How to deal with employee travel amid heightened safety concerns

Out-Law Analysis | 30 Nov 2015 | 4:32 pm | 2 min. read

FOCUS: It has never been more important for employers to take all reasonable steps to ensure the safety of their employees when travelling abroad.

Oil and gas employees are routinely sent abroad to work by their UK employers; for example to the company's office in Point Noire, at an oil refinery in Indonesia or offshore from Venezuela. But the recent terror attacks in Paris and the heightened state of alert in Belgium and elsewhere in Europe have highlighted the importance to companies of putting processes in place to comply with their legal obligations towards employees before sending them abroad.

Any employer is under a basic legal obligation to take reasonable care for the safety of its employees. This obligation is strengthened where a staff member is sent overseas and the planning of the trip takes place in the UK, becoming an obligation to ensure the safety of the employee so far as reasonably practicable.

A suitable and sufficient risk assessment should be your first step towards compliance. This assessment should be in writing, should be retained until the employee returns safely and should be updated if there is any material change in circumstances. When preparing the risk assessment, you must take account of any foreign travel advice shown on the website of the UK government's Foreign and Commonwealth Office (FCO).

Travel to developed countries

Once the risk assessment is complete, and if the employee is travelling to a developed country, you should then be able to make travel arrangements, provide a travel itinerary and leave the employee to make the journey. There will not generally be any need to do more unless you have reason to believe that the employee is vulnerable in some way. For example, if the employee has a severe mental health condition it would not ordinarily be a good idea to allow that employee to travel abroad on business in the first place.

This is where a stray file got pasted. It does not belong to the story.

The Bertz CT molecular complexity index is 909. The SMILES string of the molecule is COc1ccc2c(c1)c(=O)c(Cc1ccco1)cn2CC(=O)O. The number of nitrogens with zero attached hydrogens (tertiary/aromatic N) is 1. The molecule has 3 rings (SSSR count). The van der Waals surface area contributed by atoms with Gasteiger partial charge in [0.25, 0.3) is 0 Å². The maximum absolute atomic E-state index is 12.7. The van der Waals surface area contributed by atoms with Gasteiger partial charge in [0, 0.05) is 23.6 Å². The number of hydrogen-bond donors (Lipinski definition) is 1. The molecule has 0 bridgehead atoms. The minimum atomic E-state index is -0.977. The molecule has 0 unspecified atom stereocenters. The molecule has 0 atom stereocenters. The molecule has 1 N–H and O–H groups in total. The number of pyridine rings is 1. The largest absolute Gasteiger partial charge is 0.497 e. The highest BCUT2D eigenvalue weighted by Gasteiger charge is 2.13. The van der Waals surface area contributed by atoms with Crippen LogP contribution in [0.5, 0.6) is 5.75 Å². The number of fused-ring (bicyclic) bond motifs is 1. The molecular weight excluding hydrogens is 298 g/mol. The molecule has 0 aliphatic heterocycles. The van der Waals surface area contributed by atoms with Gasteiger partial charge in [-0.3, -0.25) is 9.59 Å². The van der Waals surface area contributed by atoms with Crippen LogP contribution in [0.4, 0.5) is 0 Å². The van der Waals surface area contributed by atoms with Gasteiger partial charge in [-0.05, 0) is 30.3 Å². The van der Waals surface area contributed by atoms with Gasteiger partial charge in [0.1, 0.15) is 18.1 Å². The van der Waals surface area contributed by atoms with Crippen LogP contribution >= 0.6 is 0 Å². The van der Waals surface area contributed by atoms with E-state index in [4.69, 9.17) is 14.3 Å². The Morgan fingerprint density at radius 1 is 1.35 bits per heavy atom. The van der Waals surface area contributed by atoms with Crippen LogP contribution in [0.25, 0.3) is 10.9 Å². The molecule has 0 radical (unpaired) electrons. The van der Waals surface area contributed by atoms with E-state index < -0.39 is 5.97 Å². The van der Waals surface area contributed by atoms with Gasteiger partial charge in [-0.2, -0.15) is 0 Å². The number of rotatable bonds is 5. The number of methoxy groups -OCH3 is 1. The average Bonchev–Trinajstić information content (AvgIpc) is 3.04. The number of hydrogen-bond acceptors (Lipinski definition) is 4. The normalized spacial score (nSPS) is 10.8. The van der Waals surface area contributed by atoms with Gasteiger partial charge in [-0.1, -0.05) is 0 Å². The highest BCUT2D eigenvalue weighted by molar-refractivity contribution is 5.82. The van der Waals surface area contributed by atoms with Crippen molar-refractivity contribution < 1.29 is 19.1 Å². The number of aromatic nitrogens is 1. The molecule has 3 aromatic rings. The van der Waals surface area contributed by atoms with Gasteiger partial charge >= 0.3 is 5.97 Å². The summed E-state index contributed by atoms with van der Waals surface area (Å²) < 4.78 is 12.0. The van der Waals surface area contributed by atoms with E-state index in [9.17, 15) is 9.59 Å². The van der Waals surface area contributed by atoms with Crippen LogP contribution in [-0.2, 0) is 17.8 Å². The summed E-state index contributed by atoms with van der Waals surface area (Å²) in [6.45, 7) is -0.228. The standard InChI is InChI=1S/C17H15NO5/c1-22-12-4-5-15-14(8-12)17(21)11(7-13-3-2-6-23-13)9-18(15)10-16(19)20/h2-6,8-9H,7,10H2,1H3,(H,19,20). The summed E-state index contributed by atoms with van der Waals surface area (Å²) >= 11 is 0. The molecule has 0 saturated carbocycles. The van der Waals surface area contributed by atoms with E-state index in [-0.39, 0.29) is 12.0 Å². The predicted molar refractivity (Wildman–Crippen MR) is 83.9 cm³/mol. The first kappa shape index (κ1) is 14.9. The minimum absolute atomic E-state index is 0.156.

Travel to developing countries

The position becomes more complicated if you want to send an employee to a developing country. Here, you will have to put a detailed risk assessment in place, paying particular attention to:

  • any FCO advice: firstly, in relation to security; and secondly, in relation to health, especially concerning infectious diseases. For example, the FCO's advice may be that it is simply not safe to travel to certain countries such as Syria, Afghanistan and Iraq. Or its advice might be that it is not safe to travel to certain parts of a country, for example northern Nigeria;
  • who will collect the employee at the arrival airport, and what has been done to vet that person and his or her organisation;
  • where the employee will be staying on arrival – for example a local hotel, international hotel, secure compound or somewhere else – and what has been done to check that an appropriate level of security is in place there;
  • if the employee will then be going offshore, what arrangements are in place to make that transfer safe;
  • whether any special security provisions are required at the place of work whether an onshore facility, ship or offshore installation; and, if so, whether they are in place;
  • how the employee will get home safely;
  • who the employee can contact both locally and in the UK should any problem arise in relation to health, security or any other matter;
  • what emergency procedures you as the employer can call upon should a crisis arise in the country while the employee is there.

Consequences of non-compliance

It is important to realise that apart from the humanitarian responsibility to look after the safety, health and well-being of employees, an employer that fails to comply with its obligations exposes itself to the risk of:

  • civil liability, by way of a claim for damages by the employee;
  • criminal liability;
  • damage to its reputation.

Bruce Craig is an oil and gas industry expert at Pinsent Masons, the law firm behind